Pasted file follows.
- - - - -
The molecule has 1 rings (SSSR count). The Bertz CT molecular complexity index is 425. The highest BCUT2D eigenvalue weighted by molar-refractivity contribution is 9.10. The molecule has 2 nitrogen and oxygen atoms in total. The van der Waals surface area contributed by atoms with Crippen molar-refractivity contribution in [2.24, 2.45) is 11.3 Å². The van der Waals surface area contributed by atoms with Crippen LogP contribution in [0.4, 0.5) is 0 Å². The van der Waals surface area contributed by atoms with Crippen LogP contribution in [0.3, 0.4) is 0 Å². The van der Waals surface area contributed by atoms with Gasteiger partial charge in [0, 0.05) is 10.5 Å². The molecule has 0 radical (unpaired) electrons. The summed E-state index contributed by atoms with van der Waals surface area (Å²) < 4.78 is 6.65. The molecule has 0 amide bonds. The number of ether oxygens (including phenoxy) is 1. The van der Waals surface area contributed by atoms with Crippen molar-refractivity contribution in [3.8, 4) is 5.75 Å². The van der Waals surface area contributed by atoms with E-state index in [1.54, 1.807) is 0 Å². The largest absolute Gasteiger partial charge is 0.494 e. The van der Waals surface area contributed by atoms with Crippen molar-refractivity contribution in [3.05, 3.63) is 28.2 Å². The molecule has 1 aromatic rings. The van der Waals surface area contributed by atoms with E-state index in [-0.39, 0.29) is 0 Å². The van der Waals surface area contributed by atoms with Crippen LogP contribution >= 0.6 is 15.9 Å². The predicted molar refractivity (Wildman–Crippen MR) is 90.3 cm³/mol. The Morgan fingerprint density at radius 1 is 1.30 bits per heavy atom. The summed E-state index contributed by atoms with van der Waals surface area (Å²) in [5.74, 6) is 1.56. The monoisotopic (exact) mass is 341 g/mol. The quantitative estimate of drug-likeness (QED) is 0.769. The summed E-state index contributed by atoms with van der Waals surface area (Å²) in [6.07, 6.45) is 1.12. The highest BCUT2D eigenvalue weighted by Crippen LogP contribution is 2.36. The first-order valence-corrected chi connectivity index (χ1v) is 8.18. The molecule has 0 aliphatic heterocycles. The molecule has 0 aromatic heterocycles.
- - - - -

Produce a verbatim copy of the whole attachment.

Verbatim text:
The molecule has 1 rings (SSSR count). The Bertz CT molecular complexity index is 425. The highest BCUT2D eigenvalue weighted by molar-refractivity contribution is 9.10. The molecule has 2 nitrogen and oxygen atoms in total. The van der Waals surface area contributed by atoms with Crippen molar-refractivity contribution in [2.24, 2.45) is 11.3 Å². The van der Waals surface area contributed by atoms with Crippen LogP contribution in [0.4, 0.5) is 0 Å². The van der Waals surface area contributed by atoms with Crippen LogP contribution in [0.3, 0.4) is 0 Å². The van der Waals surface area contributed by atoms with Gasteiger partial charge in [0, 0.05) is 10.5 Å². The molecule has 0 radical (unpaired) electrons. The summed E-state index contributed by atoms with van der Waals surface area (Å²) < 4.78 is 6.65. The molecule has 0 amide bonds. The number of ether oxygens (including phenoxy) is 1. The van der Waals surface area contributed by atoms with Crippen molar-refractivity contribution in [3.8, 4) is 5.75 Å². The van der Waals surface area contributed by atoms with E-state index in [1.54, 1.807) is 0 Å². The largest absolute Gasteiger partial charge is 0.494 e. The van der Waals surface area contributed by atoms with Crippen molar-refractivity contribution in [3.05, 3.63) is 28.2 Å². The molecule has 1 aromatic rings. The van der Waals surface area contributed by atoms with E-state index in [-0.39, 0.29) is 0 Å². The van der Waals surface area contributed by atoms with Crippen LogP contribution >= 0.6 is 15.9 Å². The predicted molar refractivity (Wildman–Crippen MR) is 90.3 cm³/mol. The Morgan fingerprint density at radius 1 is 1.30 bits per heavy atom. The summed E-state index contributed by atoms with van der Waals surface area (Å²) in [5.74, 6) is 1.56. The monoisotopic (exact) mass is 341 g/mol. The quantitative estimate of drug-likeness (QED) is 0.769. The summed E-state index contributed by atoms with van der Waals surface area (Å²) in [6.07, 6.45) is 1.12. The highest BCUT2D eigenvalue weighted by Crippen LogP contribution is 2.36. The first-order valence-corrected chi connectivity index (χ1v) is 8.18. The molecule has 0 aliphatic heterocycles. The molecule has 0 aromatic heterocycles.